This sections describes details about specific features. For a full list of features please refer to the website.
Ctypes is a foreign function library for Python, that allows calling functions present in shared libraries. Those libraries are not imported as Python packages, because they are not picked up via Python imports: their path is passed to ctypes instead, which deals with the shared library directly; this caused <1.4 PyInstaller import detect machinery to miss those libraries, failing the goal to build self-contained PyInstaller executables:
from ctypes import * # This will pass undetected under PyInstaller detect machinery, # because it's not a direct import. handle = CDLL("/usr/lib/library.so") handle.function_call()
PyInstaller contains a pragmatic implementation of Ctypes dependencies: it will search for simple standard usages of ctypes and automatically track and bundle the referenced libraries. The following usages will be correctly detected:
CDLL("library.so") WinDLL("library.so") ctypes.DLL("library.so") cdll.library # Only valid under Windows - a limitation of ctypes, not PyInstaller's windll.library # Only valid under Windows - a limitation of ctypes, not PyInstaller's cdll.LoadLibrary("library.so") windll.LoadLibrary("library.so")
More in detail, the following restrictions apply:
We feel that it should be enough to cover most ctypes’ usages, with little or no modification required in your code.
does not detect a library, you can add it to your bundle by passing the respective information to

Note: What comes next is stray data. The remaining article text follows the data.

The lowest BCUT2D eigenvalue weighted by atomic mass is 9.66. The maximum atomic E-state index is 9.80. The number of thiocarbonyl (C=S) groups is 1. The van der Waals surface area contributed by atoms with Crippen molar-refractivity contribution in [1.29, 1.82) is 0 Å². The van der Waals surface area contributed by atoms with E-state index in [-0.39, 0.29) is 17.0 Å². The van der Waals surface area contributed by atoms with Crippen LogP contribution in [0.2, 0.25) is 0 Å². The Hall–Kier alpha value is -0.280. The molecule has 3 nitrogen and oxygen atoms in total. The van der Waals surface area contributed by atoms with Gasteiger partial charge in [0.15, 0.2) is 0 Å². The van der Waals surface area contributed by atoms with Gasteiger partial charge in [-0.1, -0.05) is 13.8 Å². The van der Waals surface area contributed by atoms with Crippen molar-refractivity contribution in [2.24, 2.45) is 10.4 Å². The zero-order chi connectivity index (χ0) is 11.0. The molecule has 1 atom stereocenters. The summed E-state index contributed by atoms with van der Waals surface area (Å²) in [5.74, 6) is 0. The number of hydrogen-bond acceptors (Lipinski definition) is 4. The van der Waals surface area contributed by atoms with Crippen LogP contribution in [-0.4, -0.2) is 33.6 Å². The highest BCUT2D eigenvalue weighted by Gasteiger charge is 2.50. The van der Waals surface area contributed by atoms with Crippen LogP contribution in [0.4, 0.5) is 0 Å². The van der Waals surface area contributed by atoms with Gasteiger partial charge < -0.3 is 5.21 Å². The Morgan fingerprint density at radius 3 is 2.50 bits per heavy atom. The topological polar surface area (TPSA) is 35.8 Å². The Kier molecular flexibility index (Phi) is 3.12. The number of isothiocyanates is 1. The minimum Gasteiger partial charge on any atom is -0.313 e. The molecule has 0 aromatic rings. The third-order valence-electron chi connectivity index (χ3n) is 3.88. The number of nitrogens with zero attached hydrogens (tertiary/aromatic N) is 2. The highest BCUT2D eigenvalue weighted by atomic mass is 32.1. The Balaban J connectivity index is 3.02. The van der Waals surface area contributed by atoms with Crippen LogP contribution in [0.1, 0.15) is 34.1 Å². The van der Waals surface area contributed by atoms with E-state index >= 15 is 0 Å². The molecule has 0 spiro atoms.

listing it in the .spec-file
. If your frozen application will be able to pick up the library at run-time can not be guaranteed as it depends on the detailed implementation.
The ctypes detection system at
is based on
. This means that you have to make sure that while performing
and running frozen, all the environment values
uses to search libraries are aligned to those when running un-frozen. Examples include using
PyInstaller tries to detect binary modules created by SWIG. This detection requires:
automatically generated by SWIG.
_). (This is a SWIG restriction already.)
Also some restrictions apply for Python 3, due to the way the SWIG wrapper is implemented:
pkg2._cmod), as one would overwrite the other.
PyInstaller can follow import statements that refer to Cython C object modules and bundle them – like for any other module implemented in C.
But – again, as for any other module implemented in C –
can not determine if the Cython C object module is importing some Python module. These will typically show up as in a traceback like this (mind the
Traceback (most recent call last): […] File "myapp\cython_module.pyx", line 3, in init myapp.cython_module ModuleNotFoundError: No module named 'csv'
So if you are using a Cython C object module, which imports Python modules, you will have to list these as